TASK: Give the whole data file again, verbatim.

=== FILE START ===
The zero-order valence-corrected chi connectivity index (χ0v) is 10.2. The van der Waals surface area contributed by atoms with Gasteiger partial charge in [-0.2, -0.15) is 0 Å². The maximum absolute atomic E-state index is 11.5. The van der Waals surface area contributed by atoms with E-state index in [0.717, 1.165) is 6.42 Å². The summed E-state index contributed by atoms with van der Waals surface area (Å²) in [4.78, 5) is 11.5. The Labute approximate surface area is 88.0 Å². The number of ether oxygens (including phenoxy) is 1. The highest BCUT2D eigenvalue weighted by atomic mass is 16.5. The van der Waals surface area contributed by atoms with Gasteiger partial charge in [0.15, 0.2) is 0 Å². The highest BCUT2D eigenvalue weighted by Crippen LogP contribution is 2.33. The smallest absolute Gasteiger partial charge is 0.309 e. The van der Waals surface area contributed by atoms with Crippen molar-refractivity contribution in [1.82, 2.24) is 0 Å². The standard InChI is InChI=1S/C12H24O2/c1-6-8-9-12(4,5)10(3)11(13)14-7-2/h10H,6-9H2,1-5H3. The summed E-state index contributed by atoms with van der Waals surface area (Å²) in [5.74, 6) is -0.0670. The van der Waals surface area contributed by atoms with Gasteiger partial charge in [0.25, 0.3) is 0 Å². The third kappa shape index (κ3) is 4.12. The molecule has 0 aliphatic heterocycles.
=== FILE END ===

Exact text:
The zero-order valence-corrected chi connectivity index (χ0v) is 10.2. The van der Waals surface area contributed by atoms with Gasteiger partial charge in [-0.2, -0.15) is 0 Å². The maximum absolute atomic E-state index is 11.5. The van der Waals surface area contributed by atoms with E-state index in [0.717, 1.165) is 6.42 Å². The summed E-state index contributed by atoms with van der Waals surface area (Å²) in [4.78, 5) is 11.5. The Labute approximate surface area is 88.0 Å². The number of ether oxygens (including phenoxy) is 1. The highest BCUT2D eigenvalue weighted by atomic mass is 16.5. The van der Waals surface area contributed by atoms with Gasteiger partial charge in [0.15, 0.2) is 0 Å². The highest BCUT2D eigenvalue weighted by Crippen LogP contribution is 2.33. The smallest absolute Gasteiger partial charge is 0.309 e. The van der Waals surface area contributed by atoms with Crippen molar-refractivity contribution in [1.82, 2.24) is 0 Å². The standard InChI is InChI=1S/C12H24O2/c1-6-8-9-12(4,5)10(3)11(13)14-7-2/h10H,6-9H2,1-5H3. The summed E-state index contributed by atoms with van der Waals surface area (Å²) in [5.74, 6) is -0.0670. The van der Waals surface area contributed by atoms with Gasteiger partial charge in [0.25, 0.3) is 0 Å². The third kappa shape index (κ3) is 4.12. The molecule has 0 aliphatic heterocycles.